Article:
The biggest goof in the film is making Vlad out to be a consistently anti-Ottoman figure. In fact, Vlad II was the pro-Turkish candidate in the struggle over Wallachia, and Vlad was educated by the Ottomans, possibly as some kind of insurance policy against his dad bucking wild, but definitely not chained in a dungeon like they show here. In fact, it was the Turks who put Vlad III on the throne the first time. In essence, Vlad shifted his allegiance between Turkey and Hungary, trying to get the best deal out of the two and the most backing in his struggle against his rivals in Wallachia. He ended up on the Hungarian side in later life, but the idea that he was just always anti-Ottoman is completely daft.
As for the cruelty, I dunno. Obviously the 15th century was a pretty brutal time, but the reports of Vlad’s atrocities mainly come from foreign sources, which may be the result of propaganda (the Hungarians trying to justify their failure to support Vlad during the whole durance-vile incident) or just sensationalism. The Robin-Hood-y stuff with Vlad using guerrilla tactics against Radu’s men is probably exaggerated, but it’s probably true that Vlad’s much smaller army did rely on hit-and-run attacks and superior knowledge of the terrain.
So yeah, anyway. TV trash that probably only I remember in the first place; that’s the kind of quality content you expect from this blog.
This week’s film is kind of an oddity. It’s silent — one of the last big silent films — but it’s in colour. In fact, just as it was one of the last big silent films, it was one of the first big colour films, widely considered at the time to be one of the best uses of the Technicolour process. As we’ll see, it looks pretty good!
Well, OK, maybe not good per se.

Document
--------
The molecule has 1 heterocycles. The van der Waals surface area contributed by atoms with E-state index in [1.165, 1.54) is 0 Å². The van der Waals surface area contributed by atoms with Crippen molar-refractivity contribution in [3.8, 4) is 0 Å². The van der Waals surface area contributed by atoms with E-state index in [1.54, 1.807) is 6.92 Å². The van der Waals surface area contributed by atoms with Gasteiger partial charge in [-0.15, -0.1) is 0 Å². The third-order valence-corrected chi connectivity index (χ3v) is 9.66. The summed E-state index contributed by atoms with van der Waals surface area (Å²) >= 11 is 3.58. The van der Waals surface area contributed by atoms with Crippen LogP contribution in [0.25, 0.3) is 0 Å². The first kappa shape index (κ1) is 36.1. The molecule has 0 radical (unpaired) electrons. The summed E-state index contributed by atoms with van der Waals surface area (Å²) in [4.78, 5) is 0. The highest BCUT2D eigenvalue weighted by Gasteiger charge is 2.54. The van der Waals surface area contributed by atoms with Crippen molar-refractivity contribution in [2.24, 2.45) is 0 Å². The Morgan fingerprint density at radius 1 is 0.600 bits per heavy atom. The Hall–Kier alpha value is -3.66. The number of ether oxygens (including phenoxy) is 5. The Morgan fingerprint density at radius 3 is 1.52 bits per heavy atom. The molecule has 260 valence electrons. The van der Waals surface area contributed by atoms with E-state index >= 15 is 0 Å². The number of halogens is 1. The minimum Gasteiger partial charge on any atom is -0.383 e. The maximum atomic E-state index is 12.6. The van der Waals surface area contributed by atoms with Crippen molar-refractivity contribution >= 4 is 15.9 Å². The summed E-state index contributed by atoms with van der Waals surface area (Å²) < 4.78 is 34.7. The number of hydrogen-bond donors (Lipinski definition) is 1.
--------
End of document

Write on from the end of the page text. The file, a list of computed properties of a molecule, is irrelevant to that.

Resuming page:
Anyway, it’s an adaptation of a 1902 novel, the which you can find on Gutenburg and which I have also put on my Kindle but not read yet. The novel is in turn sort of based on The Saga of Erik the Redand The Saga of the Greenlanders. Sort of.
Ready? Here we go.
Our story begins with a little casual … not racism as such, but a little reminder that 1928 was a different time.
Right you are, squire.
But funnily enough, our hero is not one of these paragons of manliness. He is Alwin, an English guy from the late 10th / very early 11th c., and he lives here:
Ah, it’s like I’m back in the early middle ages already.
Alwin and some others are captured by Vikings and sold into slavery. This film will clearly establish that Alwin is a bit wet:
But Alwin catches the eye of Helga, a Viking maiden who falls off a horse for no readily explicable reason.
She buys him, and her chum Sigurd buys a girl who was in the big slave jail thing with him, with the very clear implication that he’s going to rape the heck out of her. In fact, when he gets home, Mrs Sigurd is very annoyed:
… but it turns out she’s actually a new maid for Mrs Sigurd! Jooookes!
Also at the Viking camp is the baddie, Egil:
Egil likes Helga, Helga likes Alwin, Alwin likes moping. Meanwhile, Leif Eriksson, leader of the Vikings, is off hanging out with King Olaf and getting converted to Christianity.
That dude standing behind Leif is Krark or Kark or something, aka Snivelling Badguy #2.
Leif comes home to find Egil bullying Alwin. Alwin says he’ll fight him, Leif talks some noble shite about Vikings and bravery, they fight, Alwin spares Egil, Leif approves. Leif looks like this:
They sail to Greenland in a series of scenes that seem like they take forever. Egil continues to not like Alwin and to wear stupid hats.
Leif goggles at a map a lot, and gets Alwin to help him with the goggling because he can read.
They arrive at Brattahlid.
Krunk or whatever snitches Leif out for being a Christian, and he has a big falling out with his dad. He forbids Helga to join them on the voyage to the west, but she disguises herself as a boy and sneaks on board. When they find her, Leif announces he’s going to marry her, blissfully unaware that she loves another, the thicko. The superstitious crew get more and more frightened the further west they go, and Egil plays on their fears to lead a mutiny. When he tries to stab up Helga, Alwin throws himself in the way and gets wounded. Leif scoops up a sword in each hand and goes apeshit. 1928 fight choreography technology was still in its infancy, though.
Anyhow, Leif is super mad at Alwin for cockblocking him, but then he remembers that Jesus says you probably shouldn’t murder people just because you’re a little annoyed, and then they discover America and open up the special Flag Compartment in their hold:
Then they are friends of the Indians and build a tower:
And then this:
The Newport Tower is no more a Viking watch tower than I am. It’s like a 17th century windmill or some shit.